• On the theme of ‘Talking about the past' - you could start by trying to guess what individual people in your class did last week-end, and then trying to remember who did what: "Carlos, did you play football last Sunday? No? Did you play football on Saturday? Yes - OK, so Carlos played football on Saturday. Now, Maria did you go shopping last weekend? Yes ?And what did you buy? Some shoes. Nice! OK so Maria went shopping and bought some shoes and Carlos played football." and so on.

This last example combines a guessing game with a memory challenge. By the time you have remembered one or two things for 15 or 20 learners, they will have had lots of exposure to past tense forms and questions, and they will have been listening carefully to see how well you can remember, and maybe even helping you. So this easily fulfils the main criteria for a task - it is both engaging and meaning focused, without putting pressure on the learners to produce any new forms.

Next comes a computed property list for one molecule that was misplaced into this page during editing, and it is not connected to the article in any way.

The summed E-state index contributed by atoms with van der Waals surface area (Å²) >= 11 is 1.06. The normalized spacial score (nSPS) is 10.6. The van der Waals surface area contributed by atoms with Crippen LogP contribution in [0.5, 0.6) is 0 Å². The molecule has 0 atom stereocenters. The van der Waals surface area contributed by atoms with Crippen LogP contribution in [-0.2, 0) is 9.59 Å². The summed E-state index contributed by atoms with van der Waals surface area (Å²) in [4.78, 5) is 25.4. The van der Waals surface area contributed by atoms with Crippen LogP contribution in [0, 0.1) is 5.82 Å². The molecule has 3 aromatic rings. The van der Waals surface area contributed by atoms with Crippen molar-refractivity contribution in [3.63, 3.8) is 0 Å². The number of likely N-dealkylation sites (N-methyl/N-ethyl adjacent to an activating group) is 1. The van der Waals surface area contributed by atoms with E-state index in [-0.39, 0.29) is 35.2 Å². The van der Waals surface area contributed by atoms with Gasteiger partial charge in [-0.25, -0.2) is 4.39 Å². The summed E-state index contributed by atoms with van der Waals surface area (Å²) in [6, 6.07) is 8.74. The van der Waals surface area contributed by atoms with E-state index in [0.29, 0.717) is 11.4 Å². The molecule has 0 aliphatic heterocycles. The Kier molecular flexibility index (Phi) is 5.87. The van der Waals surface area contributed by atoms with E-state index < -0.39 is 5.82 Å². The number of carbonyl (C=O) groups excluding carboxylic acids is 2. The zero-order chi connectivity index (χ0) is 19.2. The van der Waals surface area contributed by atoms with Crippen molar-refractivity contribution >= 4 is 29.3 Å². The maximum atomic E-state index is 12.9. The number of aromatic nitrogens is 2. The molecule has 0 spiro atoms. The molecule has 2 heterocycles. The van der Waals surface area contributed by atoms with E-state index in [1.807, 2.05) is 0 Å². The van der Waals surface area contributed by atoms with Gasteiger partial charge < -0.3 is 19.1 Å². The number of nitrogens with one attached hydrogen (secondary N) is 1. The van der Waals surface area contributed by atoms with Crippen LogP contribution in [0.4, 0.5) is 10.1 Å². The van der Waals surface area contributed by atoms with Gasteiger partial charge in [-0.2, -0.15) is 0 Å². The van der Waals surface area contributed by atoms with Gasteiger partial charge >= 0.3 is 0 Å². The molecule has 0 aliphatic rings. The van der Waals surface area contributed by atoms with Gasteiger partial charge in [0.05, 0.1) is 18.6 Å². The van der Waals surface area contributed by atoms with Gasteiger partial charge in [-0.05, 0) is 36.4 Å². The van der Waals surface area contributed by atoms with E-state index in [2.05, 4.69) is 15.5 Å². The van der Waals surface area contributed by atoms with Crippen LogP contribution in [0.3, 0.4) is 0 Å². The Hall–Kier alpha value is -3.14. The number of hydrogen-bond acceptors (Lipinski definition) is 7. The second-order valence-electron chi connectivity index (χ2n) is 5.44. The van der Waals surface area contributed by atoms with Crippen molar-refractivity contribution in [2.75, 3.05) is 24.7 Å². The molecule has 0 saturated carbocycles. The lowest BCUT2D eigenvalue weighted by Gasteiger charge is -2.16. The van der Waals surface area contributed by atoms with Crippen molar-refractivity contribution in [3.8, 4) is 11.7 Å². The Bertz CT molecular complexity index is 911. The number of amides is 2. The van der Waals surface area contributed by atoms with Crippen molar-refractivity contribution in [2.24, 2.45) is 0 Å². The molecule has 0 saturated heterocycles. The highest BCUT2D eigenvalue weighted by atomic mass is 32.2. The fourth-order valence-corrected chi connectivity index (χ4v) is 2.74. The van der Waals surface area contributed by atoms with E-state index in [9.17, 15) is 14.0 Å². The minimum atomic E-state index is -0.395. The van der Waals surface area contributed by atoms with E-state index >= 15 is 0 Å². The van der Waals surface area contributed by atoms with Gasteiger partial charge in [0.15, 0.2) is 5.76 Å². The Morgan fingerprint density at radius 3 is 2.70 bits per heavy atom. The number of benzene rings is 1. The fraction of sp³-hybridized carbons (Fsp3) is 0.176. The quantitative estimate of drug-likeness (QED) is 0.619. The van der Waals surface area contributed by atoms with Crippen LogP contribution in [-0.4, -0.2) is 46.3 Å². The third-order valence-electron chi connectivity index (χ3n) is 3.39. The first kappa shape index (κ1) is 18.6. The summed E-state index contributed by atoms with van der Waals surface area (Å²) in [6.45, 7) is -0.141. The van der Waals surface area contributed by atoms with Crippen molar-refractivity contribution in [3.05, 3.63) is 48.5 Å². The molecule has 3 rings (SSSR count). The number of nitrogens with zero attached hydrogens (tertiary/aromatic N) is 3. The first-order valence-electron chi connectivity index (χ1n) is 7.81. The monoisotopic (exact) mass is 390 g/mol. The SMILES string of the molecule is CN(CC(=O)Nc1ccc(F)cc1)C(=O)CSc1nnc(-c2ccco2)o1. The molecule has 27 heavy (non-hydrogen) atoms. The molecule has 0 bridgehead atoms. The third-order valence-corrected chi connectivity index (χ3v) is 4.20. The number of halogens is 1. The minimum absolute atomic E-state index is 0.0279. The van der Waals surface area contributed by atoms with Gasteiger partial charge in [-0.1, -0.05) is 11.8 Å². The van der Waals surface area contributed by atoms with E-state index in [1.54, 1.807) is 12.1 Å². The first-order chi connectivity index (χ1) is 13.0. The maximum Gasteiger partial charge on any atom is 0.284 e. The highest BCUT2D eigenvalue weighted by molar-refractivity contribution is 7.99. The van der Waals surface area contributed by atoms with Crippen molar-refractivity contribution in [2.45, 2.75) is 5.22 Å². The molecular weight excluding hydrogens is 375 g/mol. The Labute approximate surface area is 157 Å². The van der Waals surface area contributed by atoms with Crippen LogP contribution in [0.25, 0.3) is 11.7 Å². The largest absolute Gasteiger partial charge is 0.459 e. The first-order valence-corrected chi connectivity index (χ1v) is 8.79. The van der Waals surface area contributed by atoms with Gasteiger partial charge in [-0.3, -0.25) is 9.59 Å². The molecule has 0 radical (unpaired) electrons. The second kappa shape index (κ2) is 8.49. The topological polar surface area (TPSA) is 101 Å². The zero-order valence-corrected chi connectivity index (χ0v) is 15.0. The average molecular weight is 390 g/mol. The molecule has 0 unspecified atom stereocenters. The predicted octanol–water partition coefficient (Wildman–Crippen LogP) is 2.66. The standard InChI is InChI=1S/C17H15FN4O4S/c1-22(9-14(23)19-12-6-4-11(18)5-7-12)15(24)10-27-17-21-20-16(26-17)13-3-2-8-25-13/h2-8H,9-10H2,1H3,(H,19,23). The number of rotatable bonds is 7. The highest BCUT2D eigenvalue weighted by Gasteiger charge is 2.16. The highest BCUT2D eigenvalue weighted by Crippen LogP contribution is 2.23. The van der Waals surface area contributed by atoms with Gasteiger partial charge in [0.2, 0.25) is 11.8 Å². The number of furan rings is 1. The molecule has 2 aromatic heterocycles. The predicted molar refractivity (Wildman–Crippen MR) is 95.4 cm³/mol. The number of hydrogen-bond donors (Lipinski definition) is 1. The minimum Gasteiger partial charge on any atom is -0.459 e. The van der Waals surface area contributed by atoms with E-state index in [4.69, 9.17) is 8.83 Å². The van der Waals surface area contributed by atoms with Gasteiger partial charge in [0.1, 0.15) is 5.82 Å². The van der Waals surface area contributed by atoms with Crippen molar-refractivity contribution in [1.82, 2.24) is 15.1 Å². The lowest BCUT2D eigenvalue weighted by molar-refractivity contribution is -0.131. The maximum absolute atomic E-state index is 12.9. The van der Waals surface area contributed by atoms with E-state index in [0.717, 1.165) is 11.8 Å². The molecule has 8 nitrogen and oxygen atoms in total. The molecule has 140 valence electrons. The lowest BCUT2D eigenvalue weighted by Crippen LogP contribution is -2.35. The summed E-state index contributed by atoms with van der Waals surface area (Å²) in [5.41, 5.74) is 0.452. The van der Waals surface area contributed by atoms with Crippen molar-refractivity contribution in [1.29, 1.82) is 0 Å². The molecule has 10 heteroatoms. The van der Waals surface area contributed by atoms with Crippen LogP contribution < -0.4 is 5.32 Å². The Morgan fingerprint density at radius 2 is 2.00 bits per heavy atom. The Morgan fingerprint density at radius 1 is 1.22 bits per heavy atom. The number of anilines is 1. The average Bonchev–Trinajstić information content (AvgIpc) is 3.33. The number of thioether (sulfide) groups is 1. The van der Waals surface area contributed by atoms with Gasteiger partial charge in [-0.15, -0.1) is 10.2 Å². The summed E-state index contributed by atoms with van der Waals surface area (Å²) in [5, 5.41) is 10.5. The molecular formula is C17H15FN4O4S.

You can also talk about things you bring into the classroom, e.g. fruit, vegetables, clothes, photos of different holidays you've had. Bring them hidden inside a bag or packet, take them out one by one and talk about each item (pre-task priming). Put them all in a place where everyone can see them. Then you can follow on with some teacher-led tasks, for example:

  • ‘Listen and identify' puzzles: You describe one item without pointing to or looking at it or giving too many clues. Learners listen and try to match your description to the correct object - they put their hands up when they think they know which item it is.